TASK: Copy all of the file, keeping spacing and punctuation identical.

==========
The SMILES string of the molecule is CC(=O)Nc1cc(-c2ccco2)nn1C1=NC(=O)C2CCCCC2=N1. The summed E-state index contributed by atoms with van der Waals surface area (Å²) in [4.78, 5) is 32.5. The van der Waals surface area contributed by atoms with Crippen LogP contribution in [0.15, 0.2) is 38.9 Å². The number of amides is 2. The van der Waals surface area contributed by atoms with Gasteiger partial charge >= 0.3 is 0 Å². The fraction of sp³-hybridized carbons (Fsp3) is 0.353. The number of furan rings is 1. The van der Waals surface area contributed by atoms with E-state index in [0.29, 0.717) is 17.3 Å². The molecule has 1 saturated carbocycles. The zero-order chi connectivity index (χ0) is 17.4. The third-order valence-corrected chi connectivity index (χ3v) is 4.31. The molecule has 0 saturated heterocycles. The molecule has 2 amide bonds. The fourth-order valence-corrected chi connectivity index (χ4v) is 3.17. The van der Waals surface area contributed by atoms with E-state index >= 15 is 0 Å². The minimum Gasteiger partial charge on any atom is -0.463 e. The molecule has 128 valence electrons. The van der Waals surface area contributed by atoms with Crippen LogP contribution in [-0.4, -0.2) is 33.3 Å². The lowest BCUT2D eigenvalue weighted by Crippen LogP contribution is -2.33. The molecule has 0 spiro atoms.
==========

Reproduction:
The SMILES string of the molecule is CC(=O)Nc1cc(-c2ccco2)nn1C1=NC(=O)C2CCCCC2=N1. The summed E-state index contributed by atoms with van der Waals surface area (Å²) in [4.78, 5) is 32.5. The van der Waals surface area contributed by atoms with Crippen LogP contribution in [0.15, 0.2) is 38.9 Å². The number of amides is 2. The van der Waals surface area contributed by atoms with Gasteiger partial charge >= 0.3 is 0 Å². The fraction of sp³-hybridized carbons (Fsp3) is 0.353. The number of furan rings is 1. The van der Waals surface area contributed by atoms with E-state index in [0.29, 0.717) is 17.3 Å². The molecule has 1 saturated carbocycles. The zero-order chi connectivity index (χ0) is 17.4. The third-order valence-corrected chi connectivity index (χ3v) is 4.31. The molecule has 0 saturated heterocycles. The molecule has 2 amide bonds. The fourth-order valence-corrected chi connectivity index (χ4v) is 3.17. The van der Waals surface area contributed by atoms with E-state index >= 15 is 0 Å². The minimum Gasteiger partial charge on any atom is -0.463 e. The molecule has 128 valence electrons. The van der Waals surface area contributed by atoms with Crippen LogP contribution in [-0.4, -0.2) is 33.3 Å². The lowest BCUT2D eigenvalue weighted by Crippen LogP contribution is -2.33. The molecule has 0 spiro atoms.